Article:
Obama Takes On The Race Issue

Today, Barack Obama did what he had avoided doing this entire campaign–take on the issue of race and racism in America. And if you ask me, I think he won.

I thought this was one of the best speeches of his career, and one of the most nuanced speeches on racism of any Presidential candidate with perhaps the exception of Shirley Chisolm. I think one people will be critiquing and debating for years to come.

One of the major things about this speech is that he doesn’t sell his pastor (Jeremiah Wright) out. He explains where he emphatically denounces some of his statements but he puts Wright squarely in the context of racism in America, and he doesn’t let white America off the hook.

He addresses the deep-seated white anger and resentment not only towards him, but Black people who harbor any anger towards Black people for still being angry about racism and white supremacy. I need to watch it again to give a more full analysis, but watch it for yourselves (or read the full text here). I totally welcome your thoughts (Huffington Post is keeping a running tab on the thoughts of the major blogs). NPR’s News and Notes also ran pretty interesting commentary, here.

What was Senator Clinton doing during Obama’s speech? Pop Gumbo explains it!

7 thoughts on “Obama Takes On The Race Issue

  1. True, he gave a careful consideration to both sides of the racial issues. But – and this isn’t his fault – when you play so much to both sides of the racial divide in such a speech don’t both just filter out what they don’t want to deal with and continue to believe what they always have any ways?
    For example, won’t an angry white man interpret his middling points about white resentment over affirmative action as validation and tune out the rest about whites needing to stop acting as if racism was all in our minds? And vice versa? It was honest and inoffensive but because of that I feel like it almost panders to the status quo by default.

  2. This was a good speech. If he follows this up with action, Obama may establish one of the most important and remembered legacies of any American president. You can’t solve a disagreement by only understanding one side of the issue. Obama has not only demonstrated now that he understands both sides, but has also related personal experiences that show he has LIVED both sides.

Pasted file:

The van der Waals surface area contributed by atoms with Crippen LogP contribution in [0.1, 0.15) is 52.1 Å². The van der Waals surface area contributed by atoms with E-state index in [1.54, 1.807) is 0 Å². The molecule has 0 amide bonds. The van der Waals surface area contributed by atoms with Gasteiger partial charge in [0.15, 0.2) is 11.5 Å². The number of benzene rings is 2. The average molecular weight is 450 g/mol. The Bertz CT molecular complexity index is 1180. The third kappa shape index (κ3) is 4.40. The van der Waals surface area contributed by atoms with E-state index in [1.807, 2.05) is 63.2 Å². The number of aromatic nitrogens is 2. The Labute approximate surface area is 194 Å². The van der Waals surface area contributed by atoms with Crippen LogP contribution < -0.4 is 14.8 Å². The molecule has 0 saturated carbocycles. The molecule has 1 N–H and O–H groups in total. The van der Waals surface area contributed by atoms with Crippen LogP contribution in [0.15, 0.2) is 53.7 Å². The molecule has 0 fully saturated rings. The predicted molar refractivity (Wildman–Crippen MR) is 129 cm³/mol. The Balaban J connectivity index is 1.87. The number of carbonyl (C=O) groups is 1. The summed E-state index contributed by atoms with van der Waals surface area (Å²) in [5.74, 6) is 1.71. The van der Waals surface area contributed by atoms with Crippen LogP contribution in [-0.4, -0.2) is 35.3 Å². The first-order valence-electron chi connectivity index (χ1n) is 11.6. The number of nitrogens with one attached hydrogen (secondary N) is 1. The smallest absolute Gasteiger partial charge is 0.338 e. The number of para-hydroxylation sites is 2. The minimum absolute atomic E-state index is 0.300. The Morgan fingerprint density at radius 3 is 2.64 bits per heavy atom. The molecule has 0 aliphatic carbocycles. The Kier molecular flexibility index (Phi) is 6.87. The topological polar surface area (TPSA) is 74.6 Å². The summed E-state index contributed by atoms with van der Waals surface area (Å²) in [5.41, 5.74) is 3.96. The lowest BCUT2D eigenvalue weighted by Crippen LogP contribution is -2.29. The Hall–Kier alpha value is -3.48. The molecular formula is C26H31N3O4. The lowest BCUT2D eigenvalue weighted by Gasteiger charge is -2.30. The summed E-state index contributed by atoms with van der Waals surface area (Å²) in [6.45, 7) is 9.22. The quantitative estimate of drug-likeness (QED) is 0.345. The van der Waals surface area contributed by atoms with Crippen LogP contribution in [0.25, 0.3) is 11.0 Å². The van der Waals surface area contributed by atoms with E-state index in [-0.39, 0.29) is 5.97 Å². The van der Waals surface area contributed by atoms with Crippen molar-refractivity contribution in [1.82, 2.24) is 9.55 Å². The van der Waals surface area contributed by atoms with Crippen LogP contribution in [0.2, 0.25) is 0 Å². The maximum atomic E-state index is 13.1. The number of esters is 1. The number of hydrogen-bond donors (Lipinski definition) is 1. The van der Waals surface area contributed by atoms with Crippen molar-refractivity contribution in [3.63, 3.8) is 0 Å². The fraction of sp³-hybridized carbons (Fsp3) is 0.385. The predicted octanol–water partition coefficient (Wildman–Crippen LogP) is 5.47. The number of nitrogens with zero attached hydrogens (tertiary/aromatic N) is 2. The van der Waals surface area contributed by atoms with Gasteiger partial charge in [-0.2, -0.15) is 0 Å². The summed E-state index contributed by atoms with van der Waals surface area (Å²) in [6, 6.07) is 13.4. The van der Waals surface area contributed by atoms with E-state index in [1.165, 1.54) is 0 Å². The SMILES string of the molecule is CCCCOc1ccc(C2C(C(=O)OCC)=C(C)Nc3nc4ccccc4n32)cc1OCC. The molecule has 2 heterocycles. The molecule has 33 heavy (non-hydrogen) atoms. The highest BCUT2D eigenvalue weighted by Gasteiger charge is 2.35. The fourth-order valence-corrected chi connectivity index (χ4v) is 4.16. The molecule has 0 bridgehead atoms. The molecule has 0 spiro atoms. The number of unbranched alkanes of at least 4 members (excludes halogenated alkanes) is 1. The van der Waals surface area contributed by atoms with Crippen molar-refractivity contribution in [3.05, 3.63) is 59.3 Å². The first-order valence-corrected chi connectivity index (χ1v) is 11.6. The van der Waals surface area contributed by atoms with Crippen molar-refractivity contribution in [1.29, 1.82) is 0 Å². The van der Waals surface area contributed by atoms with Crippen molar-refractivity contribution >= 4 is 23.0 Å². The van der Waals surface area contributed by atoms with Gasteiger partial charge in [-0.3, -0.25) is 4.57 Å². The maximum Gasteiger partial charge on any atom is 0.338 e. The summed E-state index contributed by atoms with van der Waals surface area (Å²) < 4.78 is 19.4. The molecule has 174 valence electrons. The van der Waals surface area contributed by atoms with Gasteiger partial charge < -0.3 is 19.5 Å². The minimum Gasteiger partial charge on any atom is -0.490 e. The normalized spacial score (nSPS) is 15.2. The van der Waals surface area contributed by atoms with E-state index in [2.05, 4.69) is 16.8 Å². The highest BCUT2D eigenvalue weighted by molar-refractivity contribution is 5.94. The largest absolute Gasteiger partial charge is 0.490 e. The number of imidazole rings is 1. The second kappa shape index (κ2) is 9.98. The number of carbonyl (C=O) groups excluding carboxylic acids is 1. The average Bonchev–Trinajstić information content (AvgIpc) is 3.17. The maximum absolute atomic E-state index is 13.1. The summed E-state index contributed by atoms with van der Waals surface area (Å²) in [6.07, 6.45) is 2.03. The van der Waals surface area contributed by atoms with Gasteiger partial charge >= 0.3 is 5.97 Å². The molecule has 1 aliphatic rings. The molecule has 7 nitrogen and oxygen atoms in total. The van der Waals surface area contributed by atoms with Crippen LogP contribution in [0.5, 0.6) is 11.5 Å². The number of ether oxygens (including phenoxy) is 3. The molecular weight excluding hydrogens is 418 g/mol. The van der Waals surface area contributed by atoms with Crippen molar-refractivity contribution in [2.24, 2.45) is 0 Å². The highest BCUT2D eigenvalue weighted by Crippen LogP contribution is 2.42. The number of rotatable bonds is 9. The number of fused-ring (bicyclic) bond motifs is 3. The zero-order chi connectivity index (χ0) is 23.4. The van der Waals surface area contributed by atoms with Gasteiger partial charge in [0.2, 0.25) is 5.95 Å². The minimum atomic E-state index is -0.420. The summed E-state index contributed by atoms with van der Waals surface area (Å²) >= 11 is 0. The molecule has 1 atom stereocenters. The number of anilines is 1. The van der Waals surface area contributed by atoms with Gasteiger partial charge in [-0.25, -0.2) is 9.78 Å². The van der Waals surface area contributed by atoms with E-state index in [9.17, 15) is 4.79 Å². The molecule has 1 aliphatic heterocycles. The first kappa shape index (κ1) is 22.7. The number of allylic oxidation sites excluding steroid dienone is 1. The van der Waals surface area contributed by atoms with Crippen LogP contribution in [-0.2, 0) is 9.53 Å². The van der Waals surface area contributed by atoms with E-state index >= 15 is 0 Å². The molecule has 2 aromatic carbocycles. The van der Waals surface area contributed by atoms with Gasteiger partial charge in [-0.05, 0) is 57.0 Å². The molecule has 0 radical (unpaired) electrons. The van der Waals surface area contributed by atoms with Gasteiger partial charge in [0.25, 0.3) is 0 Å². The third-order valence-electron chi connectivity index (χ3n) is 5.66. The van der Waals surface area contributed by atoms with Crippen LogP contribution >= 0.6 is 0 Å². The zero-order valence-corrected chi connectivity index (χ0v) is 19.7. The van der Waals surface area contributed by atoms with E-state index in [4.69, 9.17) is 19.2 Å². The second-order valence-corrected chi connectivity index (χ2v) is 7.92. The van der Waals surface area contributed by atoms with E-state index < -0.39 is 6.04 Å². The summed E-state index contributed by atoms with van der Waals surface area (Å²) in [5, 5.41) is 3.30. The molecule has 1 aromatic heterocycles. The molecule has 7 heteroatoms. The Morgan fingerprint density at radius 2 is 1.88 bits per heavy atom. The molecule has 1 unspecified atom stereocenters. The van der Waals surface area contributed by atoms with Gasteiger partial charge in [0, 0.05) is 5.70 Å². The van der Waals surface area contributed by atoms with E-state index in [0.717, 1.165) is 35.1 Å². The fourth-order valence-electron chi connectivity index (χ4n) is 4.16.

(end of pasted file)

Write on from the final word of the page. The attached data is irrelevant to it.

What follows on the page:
3. I agree, the speech was phenomenal. Robyn also has a point. I’m not sure how well received it will be. No matter how well Obama explained the state of America, America is a sound byte society.

    This morning I was listening to 97.1 on my way to work. Miss Jones, who I usually don’t listen to for this exact reason, said something along these lines:
    Look at the phones lighting up to talk to the psychic. I know nobody cares about governor Paterson and his infidelity or Obama’s speech about how great his white grandmama was, and how he doesn’t know his pastor.

    She can’t have listened to the speech, or else taken what she wanted from it. And I am sure white people will do the same.

    Listening to Obama made me believe that we can bridge the divides as a nation, or less idealistically, improve our attitudes. Our country is falling to pieces right now socially and economically. Am I being too pessimistic?

  4. His speech was remarkable. I hope enough people will give him a chance, I think with his help our country can make a lot of progress.

    “She can’t have listened to the speech, or else taken what she wanted from it. And I am sure white people will do the same. ”

    I’m white, and I thought his speech was incredible.
    He was so articulate, it was genuine and thoughtful, and he explained the different views so well, I think people will be brought together by it, not driven apart. The fact that he didn’t demonize either side, but tried to get people to look past our country’s hateful history, shows that he’s got the capability to be an amazing leader.

  5. As a Chicano and a radical, I personally do not see racism in this country in the way that Obama was conveying in his speech. I would never lay claim that the founding fathers had set things up right to begin with and that somehow it took generations to “perfect” the idea of equality for all. Nah, sorry, but no. No! Whenever someone begans an analysis on race that tries to pedestalize historically sytemic racists and racist institutions, I’m not gonna go down that aisle with those ideas. People of color have suffered from and fought way too much against those institutions, KNOWING that they were never set up in their favor.

    In the context of this country, since 1776, the system from the WHITE House was never meant to give people of color any rights. At best, we are given the “Melting Pot” theory where we must all assimilate and shut up. Obama’s speech really gave me the “melting pot” ideology scare.

    I also struggle with a lot of “lefties” who claim to be super political and/or radical and are digging Obama’s weird race discourse. If people think that Obama is some type of leftist/progressive/radical “manchurian candidate”, then please let me know. Otherwise, I have to agree a little more with what Matt Gonzalez said in his critique article “The Obama Craze: Count Me Out” and not feel like I have to “hope”, have “faith”, and “believe” that Obama maybe just maybe could be a good thing come November and January. I may as well go with Hillary.